New Build - Concrete Coping and Deck Cracking

CoolInDaPool

Member
Jul 1, 2021
6
West Sacramento, CA
I’m new here, this is my first post. After almost 3 1/2 long months, our pool build finally made it to the concrete patio and deck pour last week (7/7/21). We did a straight concrete coping and decking pour with medium broom brushing. Overall, it turned out looking great. Unfortunately, there are a number of concerning areas that showed up in less than a week. I saw hairline cracks forming within 5 hours of the completed pour and several worsening cracks only 6 days later. As far as prep work, PB laid down road base and packed it (almost 2 months ago), laid rebar at 1’ grids, watered the area only 1-2 hours before pour (not night before), and it’s 4” thick.

The pour began at about 0926 A.M. and completed about 1145 A.M. The patio was done in the first 15 minutes. Then the concrete decking was poured in a clockwise fashion from Point A starting at 0945 A.M. - 11:45 A.M. In total, 943 square feet (4” thick) were poured (~11.64 cubic yards)—I believe there were two trucks. If so, I’m not sure when the switch occurred.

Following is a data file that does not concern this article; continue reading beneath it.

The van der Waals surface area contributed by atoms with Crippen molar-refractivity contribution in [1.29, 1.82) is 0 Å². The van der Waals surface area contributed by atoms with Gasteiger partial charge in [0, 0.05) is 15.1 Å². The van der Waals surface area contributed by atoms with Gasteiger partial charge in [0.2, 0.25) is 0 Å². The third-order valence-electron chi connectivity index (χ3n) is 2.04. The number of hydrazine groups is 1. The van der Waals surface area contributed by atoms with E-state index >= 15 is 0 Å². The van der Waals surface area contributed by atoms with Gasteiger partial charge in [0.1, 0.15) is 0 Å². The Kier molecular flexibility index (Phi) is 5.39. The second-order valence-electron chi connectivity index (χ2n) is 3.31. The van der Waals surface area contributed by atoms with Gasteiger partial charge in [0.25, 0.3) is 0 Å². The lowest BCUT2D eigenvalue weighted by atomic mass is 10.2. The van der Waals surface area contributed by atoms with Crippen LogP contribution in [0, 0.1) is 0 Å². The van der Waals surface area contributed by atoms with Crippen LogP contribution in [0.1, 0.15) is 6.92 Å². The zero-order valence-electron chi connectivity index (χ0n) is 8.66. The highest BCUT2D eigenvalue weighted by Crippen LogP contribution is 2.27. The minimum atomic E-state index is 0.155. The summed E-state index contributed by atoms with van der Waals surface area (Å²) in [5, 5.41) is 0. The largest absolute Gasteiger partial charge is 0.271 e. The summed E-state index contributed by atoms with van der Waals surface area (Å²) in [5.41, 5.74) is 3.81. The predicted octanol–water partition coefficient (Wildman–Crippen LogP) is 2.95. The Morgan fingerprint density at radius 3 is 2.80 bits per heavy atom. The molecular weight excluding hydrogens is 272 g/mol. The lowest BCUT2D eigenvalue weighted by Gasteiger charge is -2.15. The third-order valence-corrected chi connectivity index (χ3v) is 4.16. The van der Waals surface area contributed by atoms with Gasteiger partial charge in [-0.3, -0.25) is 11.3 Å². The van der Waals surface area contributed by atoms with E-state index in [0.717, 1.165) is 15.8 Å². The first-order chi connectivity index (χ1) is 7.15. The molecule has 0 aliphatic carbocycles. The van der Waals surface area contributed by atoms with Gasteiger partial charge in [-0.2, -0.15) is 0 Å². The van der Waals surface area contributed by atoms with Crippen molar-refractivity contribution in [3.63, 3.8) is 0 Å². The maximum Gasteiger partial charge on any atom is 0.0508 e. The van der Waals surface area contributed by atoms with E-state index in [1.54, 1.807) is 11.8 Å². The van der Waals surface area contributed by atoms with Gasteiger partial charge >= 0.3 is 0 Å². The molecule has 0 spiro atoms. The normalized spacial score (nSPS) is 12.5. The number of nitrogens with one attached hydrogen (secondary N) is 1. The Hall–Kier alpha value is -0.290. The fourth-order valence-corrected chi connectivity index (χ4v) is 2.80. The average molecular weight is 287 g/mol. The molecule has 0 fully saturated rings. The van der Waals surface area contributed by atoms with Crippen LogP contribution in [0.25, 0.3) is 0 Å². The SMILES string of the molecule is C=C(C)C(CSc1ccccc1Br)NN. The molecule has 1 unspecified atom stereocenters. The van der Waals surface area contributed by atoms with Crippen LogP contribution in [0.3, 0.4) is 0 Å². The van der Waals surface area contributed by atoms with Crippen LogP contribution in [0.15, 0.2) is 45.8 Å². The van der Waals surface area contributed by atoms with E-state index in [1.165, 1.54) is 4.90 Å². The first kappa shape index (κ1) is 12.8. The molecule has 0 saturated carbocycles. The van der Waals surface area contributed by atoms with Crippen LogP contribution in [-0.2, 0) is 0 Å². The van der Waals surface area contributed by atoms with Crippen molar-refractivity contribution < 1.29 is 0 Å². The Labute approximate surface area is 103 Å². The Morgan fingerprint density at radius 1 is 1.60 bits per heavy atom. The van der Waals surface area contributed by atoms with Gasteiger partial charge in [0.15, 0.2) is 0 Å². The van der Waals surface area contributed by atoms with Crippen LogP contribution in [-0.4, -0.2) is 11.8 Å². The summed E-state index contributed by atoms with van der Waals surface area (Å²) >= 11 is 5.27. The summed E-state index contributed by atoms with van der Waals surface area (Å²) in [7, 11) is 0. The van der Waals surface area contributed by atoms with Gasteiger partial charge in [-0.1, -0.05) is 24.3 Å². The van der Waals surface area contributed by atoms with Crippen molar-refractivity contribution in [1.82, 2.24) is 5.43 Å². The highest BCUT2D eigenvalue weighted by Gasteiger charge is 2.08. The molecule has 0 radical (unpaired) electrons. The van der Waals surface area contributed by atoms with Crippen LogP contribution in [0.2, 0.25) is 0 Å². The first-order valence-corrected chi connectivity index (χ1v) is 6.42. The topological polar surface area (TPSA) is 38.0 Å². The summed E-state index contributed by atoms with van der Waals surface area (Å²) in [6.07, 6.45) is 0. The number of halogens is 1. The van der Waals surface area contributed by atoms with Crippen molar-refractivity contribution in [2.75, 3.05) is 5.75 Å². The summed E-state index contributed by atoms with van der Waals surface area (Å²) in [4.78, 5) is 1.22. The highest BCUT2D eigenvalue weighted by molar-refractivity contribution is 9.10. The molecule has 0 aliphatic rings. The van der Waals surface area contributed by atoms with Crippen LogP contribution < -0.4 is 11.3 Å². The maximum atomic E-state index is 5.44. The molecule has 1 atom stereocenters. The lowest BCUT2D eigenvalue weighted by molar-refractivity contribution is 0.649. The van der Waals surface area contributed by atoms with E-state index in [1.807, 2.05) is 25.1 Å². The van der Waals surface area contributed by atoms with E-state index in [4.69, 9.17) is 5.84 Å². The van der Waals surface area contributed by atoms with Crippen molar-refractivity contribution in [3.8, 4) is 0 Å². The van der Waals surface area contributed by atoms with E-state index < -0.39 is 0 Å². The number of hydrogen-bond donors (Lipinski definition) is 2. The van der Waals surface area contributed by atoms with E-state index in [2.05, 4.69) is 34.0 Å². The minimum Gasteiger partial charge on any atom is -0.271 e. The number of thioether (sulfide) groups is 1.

Unfortunately, during the work someone got impatient and pulled the styrofoam molds too early at Point A, which led to some unsightly patch work that went on for nearly 2.5 hours after the entire pour was completed. When the form was prematurely pulled, concrete started to slop into the pool and they tried to shove it back in place with styrofoam (at an angle) and propped it up with 2x4’s to try and “set back up”. When they pulled the temporary form back off, large chunks of concrete pulled away and left a lot of pits on the coping face. Next, since the trucks were gone, the PB crew was literally taking leftover concrete from around the job site and building out the area in patches—they worked it for over 2.5 hours. They kept trying to rehydrate the section as they packed concrete in, troweled it, brushed it, shaped it, and repeat—it should be noted they did not use the coping finish forms tools and instead manually worked the area because they had a 2x4 propping up this area the entire rework time. “Point A” was the first area poured and last area worked on. The finished section looks ugly—it bulges on both the bottom and the facade and the rounded edges do not match everything else—my wife calls it “The Growth” and she has not been picky about the details. Eventually the track for the Autocover is supposed to be bolted to the underside of the coping.